This weekend I pondered house servants after dipping my toes into The Alice B. Toklas Cookbook.  Yes.  It makes sense to me.  Who has time for pondering the mysteries of life when the realities of upkeep hammers down unrelentingly?

"To everything, there is a season."  I know.  But this season feels like a treadmill.  I hit the pillow at night, running on empty.  Morning refreshes, but not too long after waking, I'm back in the saddle again.

My beloved morning solitude was completely decimated by the time change.  Eliah has upped the ante and often rushes out of bed in the five o'clock hour to find me.  And if I'm still in bed, he's up at 6:15 AM almost like clockwork.

Uncle!  I am trying accept it graciously, taking what I can get.  But as you can imagine, it is hard. 

What the little bugger often looks like by noon,
due to his early morning habits . . . soooo sleepy.

I am also working toward eating at a more reasonable time, starting the evening meal in late afternoon to ensure it happens.  It has taken a reordering of habits and expectations, but it is worth the effort.

In other news, we are slowly simmering down into Winter Rest.  Our outside work is completely finished for the season and last weekend was the FIRST WEEKEND since last spring that we didn't have a full outdoor agenda.  It was amazing, and for Blaine, a little hard to take.  He felt lazy, spending the days resting and nuzzling with the boys.  Lazy.  But when you've been in a full-on run for months and months, it feels strange to sit for a good length of time.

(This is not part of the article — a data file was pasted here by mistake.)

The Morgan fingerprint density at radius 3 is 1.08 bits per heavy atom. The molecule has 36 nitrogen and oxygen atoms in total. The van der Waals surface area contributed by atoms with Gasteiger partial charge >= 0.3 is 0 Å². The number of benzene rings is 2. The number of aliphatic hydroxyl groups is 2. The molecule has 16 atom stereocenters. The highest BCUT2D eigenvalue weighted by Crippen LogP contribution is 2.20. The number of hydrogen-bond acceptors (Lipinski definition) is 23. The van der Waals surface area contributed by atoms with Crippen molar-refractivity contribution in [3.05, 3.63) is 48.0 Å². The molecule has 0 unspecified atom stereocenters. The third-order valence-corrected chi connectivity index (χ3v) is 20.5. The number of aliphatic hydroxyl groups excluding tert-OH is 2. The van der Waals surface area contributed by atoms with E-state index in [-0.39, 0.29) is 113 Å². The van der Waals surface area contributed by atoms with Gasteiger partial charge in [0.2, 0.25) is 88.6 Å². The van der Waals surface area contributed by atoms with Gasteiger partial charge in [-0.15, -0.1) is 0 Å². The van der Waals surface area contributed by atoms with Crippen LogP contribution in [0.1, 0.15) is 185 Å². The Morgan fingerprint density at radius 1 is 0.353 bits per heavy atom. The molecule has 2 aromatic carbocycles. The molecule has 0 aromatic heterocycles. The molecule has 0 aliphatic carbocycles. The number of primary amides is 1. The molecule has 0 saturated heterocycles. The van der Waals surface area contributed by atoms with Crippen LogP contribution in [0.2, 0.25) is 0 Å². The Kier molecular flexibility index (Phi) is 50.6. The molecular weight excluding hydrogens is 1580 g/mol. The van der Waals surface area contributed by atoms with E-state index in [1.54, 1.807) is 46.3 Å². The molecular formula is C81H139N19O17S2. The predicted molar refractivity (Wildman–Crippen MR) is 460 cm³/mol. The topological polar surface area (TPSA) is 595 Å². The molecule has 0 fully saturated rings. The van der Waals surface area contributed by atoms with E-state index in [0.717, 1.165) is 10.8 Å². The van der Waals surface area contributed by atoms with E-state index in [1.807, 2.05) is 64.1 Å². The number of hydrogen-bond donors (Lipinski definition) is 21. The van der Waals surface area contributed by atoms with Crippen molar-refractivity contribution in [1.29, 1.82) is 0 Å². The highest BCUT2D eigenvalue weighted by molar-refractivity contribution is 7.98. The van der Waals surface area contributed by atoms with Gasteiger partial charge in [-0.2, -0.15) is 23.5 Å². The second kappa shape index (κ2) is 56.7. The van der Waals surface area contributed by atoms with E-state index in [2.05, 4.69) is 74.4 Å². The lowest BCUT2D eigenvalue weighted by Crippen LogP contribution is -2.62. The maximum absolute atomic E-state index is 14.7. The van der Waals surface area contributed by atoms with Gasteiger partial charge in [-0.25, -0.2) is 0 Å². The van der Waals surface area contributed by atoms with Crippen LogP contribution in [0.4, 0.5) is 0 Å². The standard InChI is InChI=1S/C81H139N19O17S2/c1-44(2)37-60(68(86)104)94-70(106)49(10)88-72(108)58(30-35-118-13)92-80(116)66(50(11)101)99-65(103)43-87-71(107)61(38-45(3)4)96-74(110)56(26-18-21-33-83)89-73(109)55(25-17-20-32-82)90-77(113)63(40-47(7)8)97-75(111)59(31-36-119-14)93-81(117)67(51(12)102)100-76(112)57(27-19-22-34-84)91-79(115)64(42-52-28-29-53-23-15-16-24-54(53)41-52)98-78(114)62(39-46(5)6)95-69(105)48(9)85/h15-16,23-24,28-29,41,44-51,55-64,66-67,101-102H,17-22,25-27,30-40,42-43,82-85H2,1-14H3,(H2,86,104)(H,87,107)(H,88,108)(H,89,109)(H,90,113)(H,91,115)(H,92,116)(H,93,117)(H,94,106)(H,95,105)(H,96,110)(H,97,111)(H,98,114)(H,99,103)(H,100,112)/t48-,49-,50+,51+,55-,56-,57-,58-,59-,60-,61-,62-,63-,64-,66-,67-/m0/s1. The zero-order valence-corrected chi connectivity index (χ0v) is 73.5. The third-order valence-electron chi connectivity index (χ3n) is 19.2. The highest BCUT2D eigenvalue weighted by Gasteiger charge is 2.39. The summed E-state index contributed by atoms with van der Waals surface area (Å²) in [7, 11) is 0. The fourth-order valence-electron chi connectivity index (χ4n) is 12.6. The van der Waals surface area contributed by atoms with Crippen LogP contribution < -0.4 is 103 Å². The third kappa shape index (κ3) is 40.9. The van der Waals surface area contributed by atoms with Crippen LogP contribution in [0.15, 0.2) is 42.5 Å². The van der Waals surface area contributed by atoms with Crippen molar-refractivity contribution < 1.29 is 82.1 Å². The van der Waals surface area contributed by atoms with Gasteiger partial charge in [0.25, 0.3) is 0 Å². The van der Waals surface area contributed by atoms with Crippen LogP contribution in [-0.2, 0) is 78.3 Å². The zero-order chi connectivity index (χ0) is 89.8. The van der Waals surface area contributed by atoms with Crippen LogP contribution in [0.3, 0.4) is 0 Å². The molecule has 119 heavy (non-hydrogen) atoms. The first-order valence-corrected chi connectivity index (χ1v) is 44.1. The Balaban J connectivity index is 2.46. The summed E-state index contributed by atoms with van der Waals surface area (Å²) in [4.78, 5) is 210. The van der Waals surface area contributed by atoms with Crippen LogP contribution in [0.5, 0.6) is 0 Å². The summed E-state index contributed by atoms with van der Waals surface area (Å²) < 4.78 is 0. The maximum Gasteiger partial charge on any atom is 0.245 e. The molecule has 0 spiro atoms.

I picked away at little nagging tasks, like reabsorbing last summer's clothing into storage and busting piles that have been building for months.  We also took our yearly family picture for the Christmas cards.  I might even get 'em out by Christmas this year.  Maybe.  Last year it was April.

This year was the first year that we actually have a good variety of pictures to choose from.  Most years, we've just scrounged with something mostly-suitable.  But this year?  Three or four pictures were in the running.  Wow!  It was amazing.  I was so pleased.

One of my favorites from the riff-raff

Part of the success came from switching up our positioning after the first few pictures.  It added a bit of fun for the fellas - keeping them interested while giving us a chance for something actually nice-looking.  So much better.  Note to self: do this every year.

And finally, homeschooling.  This is our fourth "official" year and I finally feel like a dyed-in-the-wool, baptized-by-fire homeschooler.  We have arrived. 

We do our morning Circle Time M-TH: Motto, Read Aloud, Hymn, Poetry, Memory Work, Plutarch, Folk Song, Shakespeare, Mother Goose.  In that order.  Read Aloud: Bible (M-T), Misc. Reading (W), Geography (TH)

Morning Lessons are also M-TH: Math, Copywork.

I have yet to implement Reading Practice, but I have plans to require it 15 minutes per day, M-TH.  Both boys are reading, but only do so when forced.  I have allowed much time for growth and developmental breadth, but I am inching towards making it more a part of their lives.  We read aloud every day, they narrate and listen to audiobooks; but I can't help wanting them to break into their own private world of book-reading.

Fridays are our more relaxed day, where I "catch up" on read alouds, ensure that the bathroom gets cleaned (by Diego and Truen), and we have even been doing "Triangle Time" (haha) with almost-weekly drawings out of Draw Write Now.